• Camalot Ultralight is 25% lighter than the C4
    • Double-axle design offers the widest range
    • Dyneema core stem design is strong, durable, and low-profile
    • 14mm Dyneema tape sling
    • Ergonomically optimized stem and thumb loop
    • Color-coded anodization
    • Item #BLD00HZ

    Tech Specs

    Placement Range
    [0.4] 15.5 - 26.7 mm, [0.5] 19.6 - 33.5 mm, [0.75] 23.9 - 41.2 mm, [1] 30.2 - 52.1 mm, [2] 37.2 - 64.9 mm, [3] 50.7 - 87.9 mm, [4] 66 - 114.7 mm
    Strength
    [0.4] 8 kN, [0.5] 10 kN, [0.75 - 4] 12 kN
    Cam Lobes
    4
    Axle
    double
    Stem
    single, [core] Dyneema
    Claimed Weight
    [0.4] 2.15 oz, [0.5] 2.61 oz, [0.75] 3.14 oz, [1] 3.56 oz, [2] 4.44 oz, [3] 5.89 oz, [4] 7.96 oz
    Recommended Use
    climbing
    Manufacturer Warranty
    1 year

    Tech Specs

    • Reviews
    • Q & A

    What do you think about this product?

    Have questions about this product?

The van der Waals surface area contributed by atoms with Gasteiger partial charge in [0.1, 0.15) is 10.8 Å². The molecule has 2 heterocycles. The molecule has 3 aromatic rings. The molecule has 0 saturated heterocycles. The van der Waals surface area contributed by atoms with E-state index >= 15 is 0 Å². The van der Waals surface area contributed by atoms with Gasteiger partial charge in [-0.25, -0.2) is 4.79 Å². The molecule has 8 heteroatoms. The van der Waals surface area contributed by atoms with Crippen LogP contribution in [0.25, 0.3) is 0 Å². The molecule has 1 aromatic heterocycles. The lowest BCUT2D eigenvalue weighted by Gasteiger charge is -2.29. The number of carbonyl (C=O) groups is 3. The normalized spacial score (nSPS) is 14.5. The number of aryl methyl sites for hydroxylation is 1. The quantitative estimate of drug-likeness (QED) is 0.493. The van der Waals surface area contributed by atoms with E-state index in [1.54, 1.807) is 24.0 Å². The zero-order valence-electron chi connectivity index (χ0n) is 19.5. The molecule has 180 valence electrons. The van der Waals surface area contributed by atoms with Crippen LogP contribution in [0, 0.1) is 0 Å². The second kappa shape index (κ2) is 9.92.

weight weenies

    • Familiarity: I've used it several times

    When im headed out do to fast and long climb these make it so much better. I really love these when the approach is an hour or longer. I'm not nearly as tired when i get to the climb which means i get climb harder! Performance wise these have done well for me. I think they are worth the money. Not that i have anything against the heavier versions but these are quite awesome.

    A light weight C4

    • Familiarity: I've put it through the wringer

    Here's my impression on these cams after ~500 pitches on them...I've used them for a mix of aid and free climbing. They've been weighted in weird horizontals, a few falls and the wear on them is pretty comparable to what you'd find on a C4. I haven't had any problems with the triggers like others have mentioned. They're pretty much just a light C4.
    I notice the weight savings more in my hand while placing the piece rather than in the back pack.

    My thoughts on them and their extra price is they're worth it if you make it your work horse cam. They're holding fine up to the abuse. Given the shorter shelf life compared to a steel cabled stem, might as well put them to use rather than sitting around waiting for only the go light missions.